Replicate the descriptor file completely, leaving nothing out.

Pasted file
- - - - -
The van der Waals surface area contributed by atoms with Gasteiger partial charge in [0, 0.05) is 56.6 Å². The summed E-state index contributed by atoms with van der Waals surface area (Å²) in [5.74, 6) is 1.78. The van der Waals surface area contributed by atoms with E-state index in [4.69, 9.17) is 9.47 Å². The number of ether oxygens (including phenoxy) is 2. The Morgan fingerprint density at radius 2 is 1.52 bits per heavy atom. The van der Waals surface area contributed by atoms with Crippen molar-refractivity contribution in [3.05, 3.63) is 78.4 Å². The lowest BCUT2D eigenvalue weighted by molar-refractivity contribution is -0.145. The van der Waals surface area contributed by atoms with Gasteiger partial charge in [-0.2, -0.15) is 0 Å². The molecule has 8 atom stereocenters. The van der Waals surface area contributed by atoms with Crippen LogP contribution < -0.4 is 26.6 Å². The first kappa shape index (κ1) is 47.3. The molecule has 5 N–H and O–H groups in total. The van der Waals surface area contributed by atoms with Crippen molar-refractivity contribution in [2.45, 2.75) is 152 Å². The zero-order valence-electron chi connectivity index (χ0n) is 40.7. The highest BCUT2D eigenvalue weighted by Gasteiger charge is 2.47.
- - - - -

The van der Waals surface area contributed by atoms with Gasteiger partial charge in [0, 0.05) is 56.6 Å². The summed E-state index contributed by atoms with van der Waals surface area (Å²) in [5.74, 6) is 1.78. The van der Waals surface area contributed by atoms with E-state index in [4.69, 9.17) is 9.47 Å². The number of ether oxygens (including phenoxy) is 2. The Morgan fingerprint density at radius 2 is 1.52 bits per heavy atom. The van der Waals surface area contributed by atoms with Crippen molar-refractivity contribution in [3.05, 3.63) is 78.4 Å². The lowest BCUT2D eigenvalue weighted by molar-refractivity contribution is -0.145. The van der Waals surface area contributed by atoms with Gasteiger partial charge in [-0.2, -0.15) is 0 Å². The molecule has 8 atom stereocenters. The van der Waals surface area contributed by atoms with Crippen LogP contribution < -0.4 is 26.6 Å². The first kappa shape index (κ1) is 47.3. The molecule has 5 N–H and O–H groups in total. The van der Waals surface area contributed by atoms with Crippen molar-refractivity contribution in [2.45, 2.75) is 152 Å². The zero-order valence-electron chi connectivity index (χ0n) is 40.7. The highest BCUT2D eigenvalue weighted by Gasteiger charge is 2.47.